Sunday, March 15, 2009

Cincinnati Tea Party Harkens Back To Eighteenth Century

In 1773, American colonists led by Samuel Adams gathered at Boston Harbor to protest the Tea Act, a law passed by the British Parliament.  The parliament had exempted Britain's East India Company from duties on teas that colonial merchants were required to pay.  The Act was particularly galling in that the Americans were not represented in Parliament.  Disguised as Native Americans, they rushed aboard ships laden with the tea and dumped the tea into the harbor.

Earlier today, scores of Cincinnatians gathered at Fountain Square for a protest in the best tradition of the Boston Tea Party.  The parallels between today and 1773 are striking.

After all, who would not be incensed by the massive taxes just imposed by our Congress?

Oh--what?  Congress didn't raise taxes, but instead lowered them?  That's all right.  The laws passed passed by our government are still onerous.  Just as in 1773, the citizens of this continent are subject to laws passed by a legislature in which they have no elected representatives and by a king whose power to rule is derived from God, rather than the people.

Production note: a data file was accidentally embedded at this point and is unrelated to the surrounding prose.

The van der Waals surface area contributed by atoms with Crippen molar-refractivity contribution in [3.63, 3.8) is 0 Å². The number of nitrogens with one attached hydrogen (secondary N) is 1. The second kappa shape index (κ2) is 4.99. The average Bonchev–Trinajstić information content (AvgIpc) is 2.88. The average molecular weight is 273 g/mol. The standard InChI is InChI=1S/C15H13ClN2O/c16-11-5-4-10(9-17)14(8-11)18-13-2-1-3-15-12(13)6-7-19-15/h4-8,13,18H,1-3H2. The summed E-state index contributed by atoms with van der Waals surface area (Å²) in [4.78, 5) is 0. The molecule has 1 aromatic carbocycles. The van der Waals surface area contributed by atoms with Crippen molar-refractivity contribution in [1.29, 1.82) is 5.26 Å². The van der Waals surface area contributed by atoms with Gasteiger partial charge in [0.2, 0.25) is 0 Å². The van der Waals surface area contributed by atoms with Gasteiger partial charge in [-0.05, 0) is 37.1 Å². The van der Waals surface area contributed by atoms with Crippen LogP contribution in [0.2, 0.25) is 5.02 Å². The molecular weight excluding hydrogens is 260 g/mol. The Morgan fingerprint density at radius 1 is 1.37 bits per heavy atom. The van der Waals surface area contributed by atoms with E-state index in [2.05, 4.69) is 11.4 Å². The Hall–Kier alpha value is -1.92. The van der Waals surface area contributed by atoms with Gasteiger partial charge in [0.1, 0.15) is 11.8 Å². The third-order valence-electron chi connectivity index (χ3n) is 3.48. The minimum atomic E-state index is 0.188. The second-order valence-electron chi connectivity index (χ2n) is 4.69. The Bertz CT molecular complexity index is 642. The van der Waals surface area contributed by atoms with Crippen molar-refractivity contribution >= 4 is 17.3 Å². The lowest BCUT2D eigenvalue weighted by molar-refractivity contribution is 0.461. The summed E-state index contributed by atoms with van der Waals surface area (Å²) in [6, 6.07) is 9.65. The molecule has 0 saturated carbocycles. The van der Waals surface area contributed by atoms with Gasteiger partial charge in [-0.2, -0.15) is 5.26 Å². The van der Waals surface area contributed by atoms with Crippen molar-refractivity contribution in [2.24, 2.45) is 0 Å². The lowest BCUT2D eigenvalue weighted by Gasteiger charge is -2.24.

Oh, dear.  You say that's not right either?  We just elected the entire House of Representatives?  And the two senators that represent each state are directly elected by the people of that state every six years?  Wow....not even the Framers believed in direct election of the members of the Senate; that required the 17th Amendment.  And...we have no king?  Just a president who was elected by a majority of voters just four months ago?  Geesh.

Well...the parallels are still obvious.  After all, the Cincinnati Tea Party was near water.  And the people there want to sell tea at lower prices.  I think.

OK.  Maybe there are no parallels between the tea parties across the country and the Boston Tea Party.  Maybe calling the gatherings "tea parties" is really just a clever marketing gimmick thought up by those who are disappointed that their candidates lost in November.

I suspect the mood of the Cincinnati Tea Party crowd is accurately captured in this Enquirer picture.  Note the clever sign near the front of the crowd reading "Nobama's Bin Lyin'."  Now there's some intelligent public discourse for you.  

Thanks to DF--you know who you are--for inspiring this post.

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